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  • Beach at the Grand Strand

The coronavirus is hurting Myrtle Beach’s image

Posted June 30, 2020
Top image used by permission: Josh Bell  at the Sun News

As the July Fourth weekend approaches and South Carolina authorities are urging people to stay at home to protect against the spread of the coronavirus, Myrtle Beach is the subject of negative social media conversations across the country.   

An analysis by the University of South Carolina Social Media Insights Lab of 5,494 posts since June 22 shows there are three times as many negative comments about the beach resort than positive ones. The heaviest concentration of posts came from South and North Carolina, California, Ohio and Kentucky.

The negative sentiment has been driven by reports of people contracting COVID-19 during visits to Myrtle Beach.

  • In West Virginia, 20 coronavirus cases have been linked to visiting the Grand Strand.
  • In Ohio, 17 high school students tested positive after a trip to Myrtle Beach.
  • In Virginia, about 100 cases among young people have been linked to a beach week there. 

“Myrtle Beach has been slower than other communities to enact rules about wearing masks and social distancing,”  said Kaitlyn Park, Insights lab manager. “On social media, some people are questioning if the community has taken appropriate measures and they wonder why tourists are going there?”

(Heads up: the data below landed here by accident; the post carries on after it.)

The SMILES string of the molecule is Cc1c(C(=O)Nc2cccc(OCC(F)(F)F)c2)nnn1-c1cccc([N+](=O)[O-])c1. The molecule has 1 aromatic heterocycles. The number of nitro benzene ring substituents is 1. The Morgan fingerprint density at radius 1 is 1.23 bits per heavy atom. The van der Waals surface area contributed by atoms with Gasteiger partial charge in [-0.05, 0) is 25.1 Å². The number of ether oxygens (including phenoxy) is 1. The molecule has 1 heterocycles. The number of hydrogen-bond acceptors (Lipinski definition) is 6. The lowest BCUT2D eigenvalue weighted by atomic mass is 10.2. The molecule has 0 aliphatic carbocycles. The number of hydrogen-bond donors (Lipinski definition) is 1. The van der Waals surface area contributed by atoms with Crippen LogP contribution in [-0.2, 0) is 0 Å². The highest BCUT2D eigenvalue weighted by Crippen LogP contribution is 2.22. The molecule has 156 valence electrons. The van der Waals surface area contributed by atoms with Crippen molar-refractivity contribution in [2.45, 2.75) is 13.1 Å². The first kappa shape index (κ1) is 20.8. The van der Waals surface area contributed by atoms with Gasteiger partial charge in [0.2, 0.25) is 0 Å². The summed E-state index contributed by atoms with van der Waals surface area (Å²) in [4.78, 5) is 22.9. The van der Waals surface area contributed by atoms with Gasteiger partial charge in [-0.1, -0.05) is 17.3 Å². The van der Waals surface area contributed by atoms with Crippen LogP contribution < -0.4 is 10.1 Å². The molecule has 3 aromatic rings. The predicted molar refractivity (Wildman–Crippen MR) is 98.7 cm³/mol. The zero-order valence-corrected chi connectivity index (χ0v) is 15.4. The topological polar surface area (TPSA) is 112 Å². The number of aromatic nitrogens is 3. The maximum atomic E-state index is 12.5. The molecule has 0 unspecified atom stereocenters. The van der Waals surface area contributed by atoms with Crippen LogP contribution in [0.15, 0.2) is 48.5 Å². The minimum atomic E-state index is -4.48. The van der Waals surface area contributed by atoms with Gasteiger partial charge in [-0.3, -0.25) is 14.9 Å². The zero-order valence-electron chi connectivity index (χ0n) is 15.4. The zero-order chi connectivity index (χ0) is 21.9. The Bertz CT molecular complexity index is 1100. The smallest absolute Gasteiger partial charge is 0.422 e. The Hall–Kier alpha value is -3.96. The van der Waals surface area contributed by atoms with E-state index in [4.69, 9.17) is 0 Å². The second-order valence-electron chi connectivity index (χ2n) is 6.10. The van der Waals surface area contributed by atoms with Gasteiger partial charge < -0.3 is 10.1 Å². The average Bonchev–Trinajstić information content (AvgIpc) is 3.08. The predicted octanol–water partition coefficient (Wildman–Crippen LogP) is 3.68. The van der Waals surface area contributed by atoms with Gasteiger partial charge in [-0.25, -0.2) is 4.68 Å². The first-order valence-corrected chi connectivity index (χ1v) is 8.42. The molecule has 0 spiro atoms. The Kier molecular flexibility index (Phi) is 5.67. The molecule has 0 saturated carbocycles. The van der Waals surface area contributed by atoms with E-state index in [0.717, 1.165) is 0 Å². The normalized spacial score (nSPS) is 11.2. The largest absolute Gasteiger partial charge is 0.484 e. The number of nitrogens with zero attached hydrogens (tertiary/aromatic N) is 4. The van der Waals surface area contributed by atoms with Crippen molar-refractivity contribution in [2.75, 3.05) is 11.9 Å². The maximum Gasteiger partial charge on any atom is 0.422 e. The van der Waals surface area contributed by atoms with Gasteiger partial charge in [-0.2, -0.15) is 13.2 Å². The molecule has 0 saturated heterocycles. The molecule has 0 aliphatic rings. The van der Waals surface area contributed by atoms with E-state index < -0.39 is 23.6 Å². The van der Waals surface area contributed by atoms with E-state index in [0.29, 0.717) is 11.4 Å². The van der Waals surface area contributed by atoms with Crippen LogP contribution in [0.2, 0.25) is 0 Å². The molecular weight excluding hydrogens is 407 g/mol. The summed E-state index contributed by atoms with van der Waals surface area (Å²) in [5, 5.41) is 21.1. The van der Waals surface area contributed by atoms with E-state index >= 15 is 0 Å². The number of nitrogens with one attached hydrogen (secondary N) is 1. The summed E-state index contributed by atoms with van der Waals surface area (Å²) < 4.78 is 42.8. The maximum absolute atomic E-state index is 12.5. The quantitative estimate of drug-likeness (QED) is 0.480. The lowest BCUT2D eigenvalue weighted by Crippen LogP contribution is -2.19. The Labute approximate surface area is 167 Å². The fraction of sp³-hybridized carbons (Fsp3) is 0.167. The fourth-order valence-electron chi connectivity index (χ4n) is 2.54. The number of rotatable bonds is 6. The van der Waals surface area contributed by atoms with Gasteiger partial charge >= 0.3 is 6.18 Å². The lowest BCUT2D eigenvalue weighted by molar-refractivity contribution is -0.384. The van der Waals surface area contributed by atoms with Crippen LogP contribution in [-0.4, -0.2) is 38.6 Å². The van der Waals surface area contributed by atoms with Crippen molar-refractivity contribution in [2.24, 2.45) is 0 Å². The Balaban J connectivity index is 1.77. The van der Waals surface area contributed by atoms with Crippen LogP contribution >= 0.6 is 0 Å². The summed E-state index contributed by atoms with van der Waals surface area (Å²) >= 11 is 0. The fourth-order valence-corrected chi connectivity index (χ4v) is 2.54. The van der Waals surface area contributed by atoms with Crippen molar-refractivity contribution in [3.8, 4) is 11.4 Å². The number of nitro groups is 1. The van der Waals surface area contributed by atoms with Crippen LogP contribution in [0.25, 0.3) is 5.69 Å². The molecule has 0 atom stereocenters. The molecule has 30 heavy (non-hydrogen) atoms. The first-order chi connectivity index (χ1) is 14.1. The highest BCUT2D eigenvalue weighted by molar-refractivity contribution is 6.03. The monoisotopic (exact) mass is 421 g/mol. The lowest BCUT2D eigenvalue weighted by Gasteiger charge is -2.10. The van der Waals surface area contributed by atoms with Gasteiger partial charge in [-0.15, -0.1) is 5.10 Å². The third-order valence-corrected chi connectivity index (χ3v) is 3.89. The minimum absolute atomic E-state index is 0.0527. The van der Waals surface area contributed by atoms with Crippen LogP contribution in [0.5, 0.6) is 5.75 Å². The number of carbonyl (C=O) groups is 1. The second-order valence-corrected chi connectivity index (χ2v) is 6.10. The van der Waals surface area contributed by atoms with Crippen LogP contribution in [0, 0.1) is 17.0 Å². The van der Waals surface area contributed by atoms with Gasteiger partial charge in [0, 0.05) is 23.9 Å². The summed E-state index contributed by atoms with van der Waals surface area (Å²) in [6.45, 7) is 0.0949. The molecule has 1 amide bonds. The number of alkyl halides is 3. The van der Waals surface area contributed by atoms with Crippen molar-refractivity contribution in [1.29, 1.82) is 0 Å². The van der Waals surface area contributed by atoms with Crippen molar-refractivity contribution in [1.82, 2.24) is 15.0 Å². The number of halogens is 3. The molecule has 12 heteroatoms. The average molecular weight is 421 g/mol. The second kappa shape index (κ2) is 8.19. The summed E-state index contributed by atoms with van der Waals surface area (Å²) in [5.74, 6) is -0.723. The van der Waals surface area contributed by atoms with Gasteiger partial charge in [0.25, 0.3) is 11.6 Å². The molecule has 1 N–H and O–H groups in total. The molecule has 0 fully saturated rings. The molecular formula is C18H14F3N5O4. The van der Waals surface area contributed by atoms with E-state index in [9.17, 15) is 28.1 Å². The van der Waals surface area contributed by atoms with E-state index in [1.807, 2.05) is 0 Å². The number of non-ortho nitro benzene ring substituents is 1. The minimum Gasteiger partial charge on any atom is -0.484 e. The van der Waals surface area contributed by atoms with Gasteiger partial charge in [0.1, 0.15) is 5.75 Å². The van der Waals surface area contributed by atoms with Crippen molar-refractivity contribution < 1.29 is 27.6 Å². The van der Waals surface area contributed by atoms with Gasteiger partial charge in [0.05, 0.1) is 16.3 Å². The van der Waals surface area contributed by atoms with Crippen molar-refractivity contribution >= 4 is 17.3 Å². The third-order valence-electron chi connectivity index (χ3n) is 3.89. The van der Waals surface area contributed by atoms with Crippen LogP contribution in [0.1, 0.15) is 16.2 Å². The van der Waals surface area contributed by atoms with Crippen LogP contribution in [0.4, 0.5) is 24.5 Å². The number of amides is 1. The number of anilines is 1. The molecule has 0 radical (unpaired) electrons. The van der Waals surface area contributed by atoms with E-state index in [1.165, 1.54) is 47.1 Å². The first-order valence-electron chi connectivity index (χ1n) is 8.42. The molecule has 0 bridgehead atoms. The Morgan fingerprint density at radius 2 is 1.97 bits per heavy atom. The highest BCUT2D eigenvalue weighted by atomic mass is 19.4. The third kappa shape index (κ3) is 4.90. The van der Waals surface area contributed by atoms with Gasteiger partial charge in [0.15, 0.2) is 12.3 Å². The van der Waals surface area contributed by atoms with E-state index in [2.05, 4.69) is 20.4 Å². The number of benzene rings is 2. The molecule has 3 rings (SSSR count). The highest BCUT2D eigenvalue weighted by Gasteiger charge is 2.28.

In looking specifically at posts in South Carolina, some people are criticizing tourists for their behavior, saying that they are making their holiday more important than protecting themselves from the coronavirus.


About the Social Media Insights Lab

The lab is part of the College of Information and Communications. It is used for teaching, academic research and public reports intended to help people better understand issues of the day.

The Insights Lab software, Crimson Hexagon, uses artificial intelligence to interpret data. View a full list of reports  and follow the lab on Twitter at @UofSCInsights

How is sentiment calculated?
The lab uses software developed by Crimson Hexagon, now known as BrandWatch following a merger. The software gauges the emotional tone of conversations using auto-sentiment artificial intelligence technology. This feature is useful for identifying patterns within large sets of social media data, but it should be noted that auto-sentiment has its limits. For example, it does not always recognize sarcasm, nor does it account for posts which may express more than one emotion.

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